Pneumonia in children - community acquired

Definition

Pneumonia is a lung infection caused by bacteria, viruses, or fungi.

This article covers community-acquired pneumonia (CAP) in children. This type of pneumonia occurs in healthy children who have not recently been in the hospital or another health care facility.

Pneumonia that affects people in health care facilities, such as hospitals, is often caused by germs that are harder to treat.

Causes

Viruses are the most common cause of pneumonia in infants and children.

Ways your child can get CAP include:

Risk factors that increase a child's chance of getting CAP include:

Symptoms

Common symptoms of pneumonia in children include:

Symptoms common in children with more severe infections include:

Exams and Tests

The health care provider will listen to your child's chest with a stethoscope. The provider will listen for crackles or abnormal breath sounds. Tapping on the chest wall (percussion) helps the provider listen and feel for abnormal sounds.

If pneumonia is suspected, the provider will likely order a chest x-ray.

Other tests may include:

Treatment

The provider must first decide whether your child needs to be in the hospital.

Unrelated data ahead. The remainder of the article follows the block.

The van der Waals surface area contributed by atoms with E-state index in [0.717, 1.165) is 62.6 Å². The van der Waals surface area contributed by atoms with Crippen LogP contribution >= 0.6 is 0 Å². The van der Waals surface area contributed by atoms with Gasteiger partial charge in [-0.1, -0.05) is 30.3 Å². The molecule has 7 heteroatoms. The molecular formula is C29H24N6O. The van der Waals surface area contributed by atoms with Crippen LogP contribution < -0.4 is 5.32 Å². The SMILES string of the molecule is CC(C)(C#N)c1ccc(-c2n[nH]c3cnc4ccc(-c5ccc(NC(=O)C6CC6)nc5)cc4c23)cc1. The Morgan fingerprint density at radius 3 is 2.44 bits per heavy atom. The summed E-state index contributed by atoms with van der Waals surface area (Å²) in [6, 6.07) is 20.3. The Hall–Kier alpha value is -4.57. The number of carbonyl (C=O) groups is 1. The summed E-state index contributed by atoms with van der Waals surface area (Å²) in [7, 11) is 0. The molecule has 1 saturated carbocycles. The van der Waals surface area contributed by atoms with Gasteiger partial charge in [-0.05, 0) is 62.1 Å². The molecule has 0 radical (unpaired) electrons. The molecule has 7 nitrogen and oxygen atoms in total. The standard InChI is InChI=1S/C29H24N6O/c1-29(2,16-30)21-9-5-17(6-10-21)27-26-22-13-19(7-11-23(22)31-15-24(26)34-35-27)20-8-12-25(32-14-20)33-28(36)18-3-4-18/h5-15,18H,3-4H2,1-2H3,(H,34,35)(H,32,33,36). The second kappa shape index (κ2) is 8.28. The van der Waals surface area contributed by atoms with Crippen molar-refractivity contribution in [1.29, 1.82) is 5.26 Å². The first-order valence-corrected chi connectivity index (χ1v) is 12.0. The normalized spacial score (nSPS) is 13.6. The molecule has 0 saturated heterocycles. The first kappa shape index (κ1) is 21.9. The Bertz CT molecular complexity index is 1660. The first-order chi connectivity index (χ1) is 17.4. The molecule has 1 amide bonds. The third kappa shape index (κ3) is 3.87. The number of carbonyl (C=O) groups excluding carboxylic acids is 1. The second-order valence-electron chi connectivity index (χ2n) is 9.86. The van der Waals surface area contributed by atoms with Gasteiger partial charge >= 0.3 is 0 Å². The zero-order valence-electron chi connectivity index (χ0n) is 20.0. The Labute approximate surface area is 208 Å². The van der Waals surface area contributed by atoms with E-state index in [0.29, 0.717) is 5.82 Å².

If treated in the hospital, your child will receive:

Your child is more likely to be admitted to the hospital if he:

If your child has CAP caused by bacteria, antibiotics will be given. Antibiotics are not given for pneumonia caused by a virus. This is because antibiotics do not kill viruses. Other medicines, such as antivirals, may be given if your child has the flu.

Many children can be treated at home. If so, your child may need to take medicines such as antibiotics or antivirals.

When giving antibiotics to your child:

Do not give your child cough medicine or cold medicine unless your doctor says it is OK. Coughing helps the body get rid of mucus from the lungs.

Other home care measures include:

Outlook (Prognosis)

Most children improve in 7 to 10 days with treatment. Children who have severe pneumonia with complications may need treatment for 2 to 3 weeks. Children at risk for severe pneumonia include:

Possible Complications

In some cases, more serious problems may develop, including:

The provider may order another x-ray. This is to make sure that your child's lungs are clear. It may take many weeks for the x-ray to clear up. Your child may feel better for a while before the x-rays are clear.

When to Contact a Medical Professional

Call the provider if your child has the following symptoms:

Prevention

Teach older children to wash their hands often:

Vaccines may help prevent some types of pneumonia. Be sure to get your child vaccinated with:

When infants are too young to be immunized, parents or caregivers can get themselves immunized against vaccine-preventable pneumonia.


Review Date: 9/22/2018
Reviewed By: Jatin M. Vyas, MD, PhD, Assistant Professor in Medicine, Harvard Medical School; Assistant in Medicine, Division of Infectious Disease, Department of Medicine, Massachusetts General Hospital, Boston, MA. Also reviewed by David Zieve, MD, MHA, Medical Director, Brenda Conaway, Editorial Director, and the A.D.A.M. Editorial team.

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